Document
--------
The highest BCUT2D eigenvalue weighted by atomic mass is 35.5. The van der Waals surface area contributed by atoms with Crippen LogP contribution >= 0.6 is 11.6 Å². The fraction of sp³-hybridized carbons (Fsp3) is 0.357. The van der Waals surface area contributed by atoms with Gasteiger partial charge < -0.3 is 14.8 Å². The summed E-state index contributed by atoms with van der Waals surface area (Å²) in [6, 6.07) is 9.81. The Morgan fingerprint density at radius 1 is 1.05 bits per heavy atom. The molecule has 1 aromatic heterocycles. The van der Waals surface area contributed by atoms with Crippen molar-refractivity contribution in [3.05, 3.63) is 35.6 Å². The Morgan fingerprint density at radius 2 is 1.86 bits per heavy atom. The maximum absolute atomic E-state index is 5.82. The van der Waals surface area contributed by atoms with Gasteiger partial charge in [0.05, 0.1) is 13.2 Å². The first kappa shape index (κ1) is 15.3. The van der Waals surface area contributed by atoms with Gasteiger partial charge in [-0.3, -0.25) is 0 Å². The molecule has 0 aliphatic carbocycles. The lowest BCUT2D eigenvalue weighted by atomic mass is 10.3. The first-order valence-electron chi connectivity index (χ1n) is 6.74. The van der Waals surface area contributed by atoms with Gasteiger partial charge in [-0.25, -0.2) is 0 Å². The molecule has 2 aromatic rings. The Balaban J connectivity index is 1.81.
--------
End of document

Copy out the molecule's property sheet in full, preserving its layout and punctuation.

The highest BCUT2D eigenvalue weighted by atomic mass is 35.5. The van der Waals surface area contributed by atoms with Crippen LogP contribution >= 0.6 is 11.6 Å². The fraction of sp³-hybridized carbons (Fsp3) is 0.357. The van der Waals surface area contributed by atoms with Gasteiger partial charge < -0.3 is 14.8 Å². The summed E-state index contributed by atoms with van der Waals surface area (Å²) in [6, 6.07) is 9.81. The Morgan fingerprint density at radius 1 is 1.05 bits per heavy atom. The molecule has 1 aromatic heterocycles. The van der Waals surface area contributed by atoms with Crippen molar-refractivity contribution in [3.05, 3.63) is 35.6 Å². The Morgan fingerprint density at radius 2 is 1.86 bits per heavy atom. The maximum absolute atomic E-state index is 5.82. The van der Waals surface area contributed by atoms with Gasteiger partial charge in [0.05, 0.1) is 13.2 Å². The first kappa shape index (κ1) is 15.3. The van der Waals surface area contributed by atoms with Gasteiger partial charge in [-0.3, -0.25) is 0 Å². The molecule has 0 aliphatic carbocycles. The lowest BCUT2D eigenvalue weighted by atomic mass is 10.3. The first-order valence-electron chi connectivity index (χ1n) is 6.74. The van der Waals surface area contributed by atoms with Gasteiger partial charge in [-0.25, -0.2) is 0 Å². The molecule has 2 aromatic rings. The Balaban J connectivity index is 1.81.